MEDINA — A 1960s-era aluminum Christmas tree and mid-century modern furniture might seem a little out of place inside an 1890 carriage house, but those gathered inside Sunday said it seemed to work.
Located behind the Spitzer House Bed & Breakfast, 504 W. Liberty St., the historic building is the private home of the B&B’s owner, Delane Nagel.
The Spitzer House was built for Gen. Ceilan Milo Spitzer, and remained in the family for more than 70 years. Today each bedroom in the B&B is named after a member of the Spitzer family.
Nagel’s home was the oldest of the five featured in the annual Holiday Home Tour hosted by the Community Design Committee, which attracted 300 tour participants.
Committee treasurer Beth Ramer said the building has been a private residence since the 1940s.
“The Spitzers, as a war conservation effort, turned this into a residence when they relocated from the big house because it took less resources to power such a small footprint,” Ramer said.
Ramer’s husband, Charlie, a committee volunteer, pointed to the high windows in Nagel’s office that feature their original wormy chestnut and suggested it might have been two stalls for horses during the 19th century.
“The study is the original tack room and it’s nothing but wormy chestnut. In 1890, wormy chestnut was a throwaway wood,” Beth Ramer said.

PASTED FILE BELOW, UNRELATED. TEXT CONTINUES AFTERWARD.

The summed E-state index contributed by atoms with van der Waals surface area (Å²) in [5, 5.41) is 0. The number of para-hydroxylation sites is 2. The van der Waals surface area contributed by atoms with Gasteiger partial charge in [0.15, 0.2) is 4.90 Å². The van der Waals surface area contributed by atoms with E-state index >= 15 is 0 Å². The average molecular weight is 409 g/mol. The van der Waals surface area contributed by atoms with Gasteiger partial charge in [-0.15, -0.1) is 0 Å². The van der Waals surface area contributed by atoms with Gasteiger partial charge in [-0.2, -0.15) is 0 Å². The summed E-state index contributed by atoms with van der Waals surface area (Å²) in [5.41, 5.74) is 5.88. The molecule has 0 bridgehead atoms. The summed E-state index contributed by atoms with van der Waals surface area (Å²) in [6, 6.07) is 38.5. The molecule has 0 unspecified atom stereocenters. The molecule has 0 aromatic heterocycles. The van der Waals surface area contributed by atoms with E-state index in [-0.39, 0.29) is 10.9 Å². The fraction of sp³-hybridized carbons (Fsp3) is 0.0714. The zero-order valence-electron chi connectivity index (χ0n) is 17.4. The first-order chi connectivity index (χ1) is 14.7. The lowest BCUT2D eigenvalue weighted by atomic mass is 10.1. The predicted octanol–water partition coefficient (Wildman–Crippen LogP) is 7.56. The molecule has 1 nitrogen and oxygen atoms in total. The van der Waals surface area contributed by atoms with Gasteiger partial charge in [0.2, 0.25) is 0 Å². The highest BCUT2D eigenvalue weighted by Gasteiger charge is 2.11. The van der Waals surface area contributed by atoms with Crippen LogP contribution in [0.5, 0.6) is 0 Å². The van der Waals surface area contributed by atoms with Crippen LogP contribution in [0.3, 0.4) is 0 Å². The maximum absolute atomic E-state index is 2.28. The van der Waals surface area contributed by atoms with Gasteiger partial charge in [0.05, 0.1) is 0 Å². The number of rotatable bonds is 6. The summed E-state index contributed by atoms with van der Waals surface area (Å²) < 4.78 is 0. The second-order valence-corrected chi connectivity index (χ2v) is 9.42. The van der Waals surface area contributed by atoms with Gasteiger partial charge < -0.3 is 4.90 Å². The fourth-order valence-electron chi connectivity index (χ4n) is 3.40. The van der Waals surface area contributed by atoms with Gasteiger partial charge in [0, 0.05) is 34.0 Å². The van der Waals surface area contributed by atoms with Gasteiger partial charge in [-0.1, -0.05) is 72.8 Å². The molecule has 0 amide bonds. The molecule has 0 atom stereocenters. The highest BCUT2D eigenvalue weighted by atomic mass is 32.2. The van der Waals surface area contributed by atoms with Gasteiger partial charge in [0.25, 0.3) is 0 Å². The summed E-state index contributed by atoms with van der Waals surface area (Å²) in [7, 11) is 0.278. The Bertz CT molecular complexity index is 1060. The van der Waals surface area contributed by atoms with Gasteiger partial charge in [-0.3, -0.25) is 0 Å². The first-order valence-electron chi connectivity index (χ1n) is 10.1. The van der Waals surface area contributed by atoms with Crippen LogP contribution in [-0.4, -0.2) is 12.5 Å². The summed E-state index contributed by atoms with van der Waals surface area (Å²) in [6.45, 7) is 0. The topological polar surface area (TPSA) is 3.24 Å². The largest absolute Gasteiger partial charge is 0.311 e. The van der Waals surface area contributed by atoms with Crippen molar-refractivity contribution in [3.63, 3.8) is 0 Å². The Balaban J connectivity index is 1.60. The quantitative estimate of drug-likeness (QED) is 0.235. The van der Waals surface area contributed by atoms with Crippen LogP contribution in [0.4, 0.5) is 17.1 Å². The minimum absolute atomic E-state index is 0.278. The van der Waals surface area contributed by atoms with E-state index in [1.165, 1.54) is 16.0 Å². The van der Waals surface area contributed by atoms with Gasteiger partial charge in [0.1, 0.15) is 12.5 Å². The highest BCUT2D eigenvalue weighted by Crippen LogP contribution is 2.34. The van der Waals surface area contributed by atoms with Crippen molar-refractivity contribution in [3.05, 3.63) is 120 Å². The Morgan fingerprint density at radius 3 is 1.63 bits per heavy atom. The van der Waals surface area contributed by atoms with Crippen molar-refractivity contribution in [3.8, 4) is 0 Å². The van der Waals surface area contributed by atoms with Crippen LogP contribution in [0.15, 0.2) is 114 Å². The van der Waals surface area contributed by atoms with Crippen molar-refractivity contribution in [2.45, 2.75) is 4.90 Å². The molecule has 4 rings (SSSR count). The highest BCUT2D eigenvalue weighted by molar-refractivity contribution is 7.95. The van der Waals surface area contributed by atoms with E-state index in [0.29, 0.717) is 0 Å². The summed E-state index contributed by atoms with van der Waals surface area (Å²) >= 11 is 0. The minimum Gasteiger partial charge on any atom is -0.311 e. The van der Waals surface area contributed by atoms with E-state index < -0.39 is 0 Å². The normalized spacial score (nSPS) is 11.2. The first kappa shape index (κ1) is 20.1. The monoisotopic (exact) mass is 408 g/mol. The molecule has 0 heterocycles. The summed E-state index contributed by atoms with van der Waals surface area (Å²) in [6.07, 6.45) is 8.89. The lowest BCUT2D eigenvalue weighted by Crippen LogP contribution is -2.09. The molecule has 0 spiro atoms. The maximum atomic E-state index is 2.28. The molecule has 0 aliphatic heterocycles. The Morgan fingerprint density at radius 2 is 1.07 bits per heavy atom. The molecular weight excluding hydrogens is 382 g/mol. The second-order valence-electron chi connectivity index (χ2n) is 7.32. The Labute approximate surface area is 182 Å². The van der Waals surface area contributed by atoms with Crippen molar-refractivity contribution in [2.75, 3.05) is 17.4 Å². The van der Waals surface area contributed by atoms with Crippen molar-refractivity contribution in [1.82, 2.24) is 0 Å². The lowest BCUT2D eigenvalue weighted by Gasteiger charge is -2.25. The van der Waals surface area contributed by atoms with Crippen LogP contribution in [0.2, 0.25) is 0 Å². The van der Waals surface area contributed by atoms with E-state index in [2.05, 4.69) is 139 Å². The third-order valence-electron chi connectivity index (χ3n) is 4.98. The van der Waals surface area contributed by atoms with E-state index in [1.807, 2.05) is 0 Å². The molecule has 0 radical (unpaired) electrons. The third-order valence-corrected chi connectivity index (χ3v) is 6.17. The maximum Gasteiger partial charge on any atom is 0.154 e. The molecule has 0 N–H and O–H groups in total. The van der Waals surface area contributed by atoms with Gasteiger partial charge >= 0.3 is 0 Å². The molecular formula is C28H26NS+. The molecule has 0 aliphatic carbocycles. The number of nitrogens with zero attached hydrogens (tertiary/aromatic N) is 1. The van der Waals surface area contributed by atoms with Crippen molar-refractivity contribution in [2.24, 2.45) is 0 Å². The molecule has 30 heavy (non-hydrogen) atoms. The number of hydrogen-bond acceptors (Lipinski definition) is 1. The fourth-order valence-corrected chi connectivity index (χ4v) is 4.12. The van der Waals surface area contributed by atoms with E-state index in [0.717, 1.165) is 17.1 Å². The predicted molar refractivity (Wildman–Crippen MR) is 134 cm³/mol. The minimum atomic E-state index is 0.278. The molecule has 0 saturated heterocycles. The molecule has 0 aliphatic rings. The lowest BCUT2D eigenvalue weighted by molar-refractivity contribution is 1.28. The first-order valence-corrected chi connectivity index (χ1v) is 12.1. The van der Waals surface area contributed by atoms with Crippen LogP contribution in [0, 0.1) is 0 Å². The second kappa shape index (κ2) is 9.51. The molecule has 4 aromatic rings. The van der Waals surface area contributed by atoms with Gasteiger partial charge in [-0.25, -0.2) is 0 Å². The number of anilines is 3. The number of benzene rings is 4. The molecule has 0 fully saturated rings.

The Sunday afternoon tours began at the 1887 gothic revival St. Paul’s Episcopal Church, 317 E. Liberty St. Other homes featured on the tour included a Sears Kit house built in 1921 owned by Stan and Sherri Sheetz, 342 E. Liberty St.; a 1951 Cape Cod owned by Fred and Jackie
Pallotta, 137 W. Homestead St.; a 1951 Colonial revival owned by Dr. Will and Michele Nichols; and a 2017 Greek revival owned by Laura Gowe.
“This year we tried to concentrate on finding one home in each of (Medina’s) five historic districts that we have worked to establish,” committee member Nancy Mattey said. “Medina has such a great system of communication, everybody knows everybody, so we just ask people whose homes we admire from the outside.”
Mattey said proceeds raised from the tour will go toward restoring the second floor of the Medina Town Hall and Engine House Museum on Public Square, which eventually will hold the committee’s offices and a public meeting room overlooking the square.
“In Medina, the square is everything,” Mattey said.
Contact reporter Nathan Havenner at (330) 721-4050 or email@example.com.